5 in-demand telecom jobs
Telecommunication experts are in demand right now across a wide spectrum of industries, says Liane Monaco-Christensen, MBA, an instructor in the bachelor’s in IT (BSIT) program at the University of Phoenix San Diego Campus.
“Once you’re in an IT department, your job is to hold everything together communication-wise behind the scenes,” adds Monaco-Christensen, who has been a network integration architect in the finance, manufacturing and education industries, as well as in the telecom sector. She notes that many large companies manage their telecommunication needs in-house.
Here are five in-demand telecommunication jobs:
These entry-level positions are the jack-of-all-trades of the telecom world, says Daniel Aldama, PhD, an instructor in the BSIT program for the College of Information Systems and Technology at the University’s Southern California Campus.
“[Many] big companies hire tech support people … who can solve not only network issues, but also desktop issues,” he notes, such as troubleshooting personal computer and office phone problems. Aldama, an IT consultant with 25 years of experience in telecommunications, emphasizes that a BSIT is required for most positions.
Legacy telecom carriers like Verizon and AT&T — which provide the backbone of all the nation’s Internet, cable and telephone networks — also hire network specialists to keep their massive systems up and running. “Typical [job] titles are network administrator or technician,” Aldama says.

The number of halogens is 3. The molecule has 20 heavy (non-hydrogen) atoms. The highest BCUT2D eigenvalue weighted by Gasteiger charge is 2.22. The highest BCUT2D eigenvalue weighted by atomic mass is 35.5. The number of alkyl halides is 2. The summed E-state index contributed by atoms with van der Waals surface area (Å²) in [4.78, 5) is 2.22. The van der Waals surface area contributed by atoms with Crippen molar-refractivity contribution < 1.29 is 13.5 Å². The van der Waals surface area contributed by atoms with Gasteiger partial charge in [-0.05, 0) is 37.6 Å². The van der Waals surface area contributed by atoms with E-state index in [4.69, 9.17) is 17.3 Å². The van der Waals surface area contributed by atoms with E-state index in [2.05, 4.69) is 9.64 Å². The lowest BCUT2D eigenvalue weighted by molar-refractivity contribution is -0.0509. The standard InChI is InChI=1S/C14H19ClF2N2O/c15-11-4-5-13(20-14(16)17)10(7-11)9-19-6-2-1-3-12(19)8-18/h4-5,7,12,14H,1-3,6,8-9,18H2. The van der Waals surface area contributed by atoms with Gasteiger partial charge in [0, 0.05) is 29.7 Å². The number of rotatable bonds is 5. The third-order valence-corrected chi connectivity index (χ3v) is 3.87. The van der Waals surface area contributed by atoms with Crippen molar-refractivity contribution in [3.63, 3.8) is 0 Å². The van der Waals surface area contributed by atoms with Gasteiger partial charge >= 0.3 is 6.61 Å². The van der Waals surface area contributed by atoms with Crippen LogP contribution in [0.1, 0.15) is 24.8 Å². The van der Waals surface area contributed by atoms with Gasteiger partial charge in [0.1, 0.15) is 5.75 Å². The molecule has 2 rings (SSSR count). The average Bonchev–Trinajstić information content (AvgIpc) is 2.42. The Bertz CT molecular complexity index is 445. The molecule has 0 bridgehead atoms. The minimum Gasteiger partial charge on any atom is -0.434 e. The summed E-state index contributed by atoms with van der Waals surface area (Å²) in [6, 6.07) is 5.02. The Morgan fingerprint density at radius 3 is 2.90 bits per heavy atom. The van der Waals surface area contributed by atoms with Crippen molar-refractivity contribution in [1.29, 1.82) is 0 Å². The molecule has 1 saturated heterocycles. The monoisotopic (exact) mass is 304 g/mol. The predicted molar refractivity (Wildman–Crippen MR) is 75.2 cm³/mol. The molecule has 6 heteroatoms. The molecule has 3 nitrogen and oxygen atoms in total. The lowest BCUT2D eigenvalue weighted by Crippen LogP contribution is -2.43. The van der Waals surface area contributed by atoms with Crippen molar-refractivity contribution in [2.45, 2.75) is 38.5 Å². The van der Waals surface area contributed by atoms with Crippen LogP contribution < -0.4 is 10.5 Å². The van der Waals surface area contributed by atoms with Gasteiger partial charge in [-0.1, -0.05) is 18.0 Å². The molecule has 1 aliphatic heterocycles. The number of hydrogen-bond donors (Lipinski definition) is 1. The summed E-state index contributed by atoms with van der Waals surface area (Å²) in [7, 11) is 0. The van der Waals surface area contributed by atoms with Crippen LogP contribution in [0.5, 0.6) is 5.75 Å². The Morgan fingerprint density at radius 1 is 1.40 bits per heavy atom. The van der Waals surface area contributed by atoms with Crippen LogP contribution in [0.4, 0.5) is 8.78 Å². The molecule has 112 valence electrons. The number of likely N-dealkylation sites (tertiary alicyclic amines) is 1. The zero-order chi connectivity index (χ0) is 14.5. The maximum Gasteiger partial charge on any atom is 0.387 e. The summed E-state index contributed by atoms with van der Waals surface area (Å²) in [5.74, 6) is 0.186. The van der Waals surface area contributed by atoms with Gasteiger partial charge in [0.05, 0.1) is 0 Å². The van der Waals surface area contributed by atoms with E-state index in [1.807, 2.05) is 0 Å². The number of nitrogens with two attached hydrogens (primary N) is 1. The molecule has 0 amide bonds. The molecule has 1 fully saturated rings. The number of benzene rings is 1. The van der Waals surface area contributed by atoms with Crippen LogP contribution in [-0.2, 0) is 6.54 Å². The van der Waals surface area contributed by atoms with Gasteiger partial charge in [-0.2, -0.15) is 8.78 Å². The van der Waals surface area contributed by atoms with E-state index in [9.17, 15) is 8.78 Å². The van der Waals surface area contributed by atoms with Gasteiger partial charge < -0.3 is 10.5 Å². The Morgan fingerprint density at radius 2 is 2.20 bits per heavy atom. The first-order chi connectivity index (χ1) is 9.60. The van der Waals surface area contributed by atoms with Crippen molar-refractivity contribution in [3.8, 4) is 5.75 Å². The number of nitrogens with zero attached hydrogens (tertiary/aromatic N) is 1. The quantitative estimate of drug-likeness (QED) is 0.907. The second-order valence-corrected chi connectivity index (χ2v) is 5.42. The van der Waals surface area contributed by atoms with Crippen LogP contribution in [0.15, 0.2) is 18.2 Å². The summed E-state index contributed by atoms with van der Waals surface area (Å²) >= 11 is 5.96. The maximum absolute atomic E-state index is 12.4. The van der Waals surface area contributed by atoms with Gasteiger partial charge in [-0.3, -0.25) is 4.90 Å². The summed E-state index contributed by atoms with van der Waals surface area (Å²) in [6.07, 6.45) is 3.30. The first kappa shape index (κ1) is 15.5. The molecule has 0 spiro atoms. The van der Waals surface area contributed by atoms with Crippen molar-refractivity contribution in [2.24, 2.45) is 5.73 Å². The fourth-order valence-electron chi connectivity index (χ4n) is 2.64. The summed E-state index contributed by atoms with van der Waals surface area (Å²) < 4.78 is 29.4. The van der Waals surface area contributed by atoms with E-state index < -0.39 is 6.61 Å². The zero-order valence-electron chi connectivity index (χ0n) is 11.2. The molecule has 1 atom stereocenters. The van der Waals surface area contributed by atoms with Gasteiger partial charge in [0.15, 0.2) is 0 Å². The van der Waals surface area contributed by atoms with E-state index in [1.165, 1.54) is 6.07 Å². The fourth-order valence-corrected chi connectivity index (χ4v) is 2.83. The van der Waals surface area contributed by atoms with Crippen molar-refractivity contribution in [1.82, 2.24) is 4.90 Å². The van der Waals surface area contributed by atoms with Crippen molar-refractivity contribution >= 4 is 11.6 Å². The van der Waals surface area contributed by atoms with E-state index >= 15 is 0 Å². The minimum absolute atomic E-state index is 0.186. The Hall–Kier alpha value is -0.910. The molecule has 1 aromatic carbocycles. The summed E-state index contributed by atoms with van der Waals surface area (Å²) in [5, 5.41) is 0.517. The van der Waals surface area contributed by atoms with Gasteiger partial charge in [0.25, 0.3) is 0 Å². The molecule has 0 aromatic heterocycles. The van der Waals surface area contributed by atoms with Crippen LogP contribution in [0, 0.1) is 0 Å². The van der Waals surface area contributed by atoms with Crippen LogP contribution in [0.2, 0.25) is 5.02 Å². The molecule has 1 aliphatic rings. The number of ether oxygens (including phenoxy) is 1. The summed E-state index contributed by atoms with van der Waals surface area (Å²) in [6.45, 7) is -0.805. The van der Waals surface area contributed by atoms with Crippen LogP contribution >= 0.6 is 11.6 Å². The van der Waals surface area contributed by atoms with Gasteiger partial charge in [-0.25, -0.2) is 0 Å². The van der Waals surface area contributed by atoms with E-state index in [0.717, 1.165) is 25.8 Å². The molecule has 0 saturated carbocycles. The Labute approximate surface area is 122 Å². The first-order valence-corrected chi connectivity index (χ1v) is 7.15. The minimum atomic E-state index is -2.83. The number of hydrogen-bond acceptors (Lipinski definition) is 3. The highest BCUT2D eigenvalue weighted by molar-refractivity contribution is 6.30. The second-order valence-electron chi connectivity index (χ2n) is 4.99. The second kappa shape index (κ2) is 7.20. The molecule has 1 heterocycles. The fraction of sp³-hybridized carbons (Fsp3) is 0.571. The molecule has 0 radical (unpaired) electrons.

These professionals handle customer service calls, install equipment and repair breakdowns in the telecommunication system.
“The field technician is still needed by many of the [national] carriers and local [telecom] providers,” Aldama explains, including cable and satellite TV companies as they expand connectivity to the Internet.
You’re probably familiar with commercials promoting the “bundling” of cable TV and Internet services, on-demand programming and mobile networking options. “Product managers,” Monaco-Christensen says, “are responsible for developing and managing all the different telecommunication products you see in the market today.”
They must constantly update the products they manage to stay competitive, which requires significant networking, programming and customer service expertise, she emphasizes. “People who start out as a field technician dealing with the hardware issues,” she adds, “can work their way up to become product managers.”
These senior-level professionals design, integrate and maintain entire telecommunication networks, Monaco-Christensen explains. “When you’re merging multiple communication networks, whether due to telecom companies consolidating or changes in technology,” she says, “the network engineer oversees all of that.”
Large telecom companies like AT&T often want network engineers who have government security clearances to help develop communications infrastructure that can withstand cyberattacks and that complies with federal privacy regulations. “These positions are great for former military tech personnel with security clearances,” Monaco-Christensen points out.
This is an emerging telecommunication field that involves designing and building the next generation of cloud computing networks — using servers hosted on the Internet, says Monaco-Christensen, who notes that these network engineers must hold certifications in advanced-level data management and Cisco® networking systems.
“Cloud computing and virtualization [moving servers to the cloud],” she says, “is the next frontier.”
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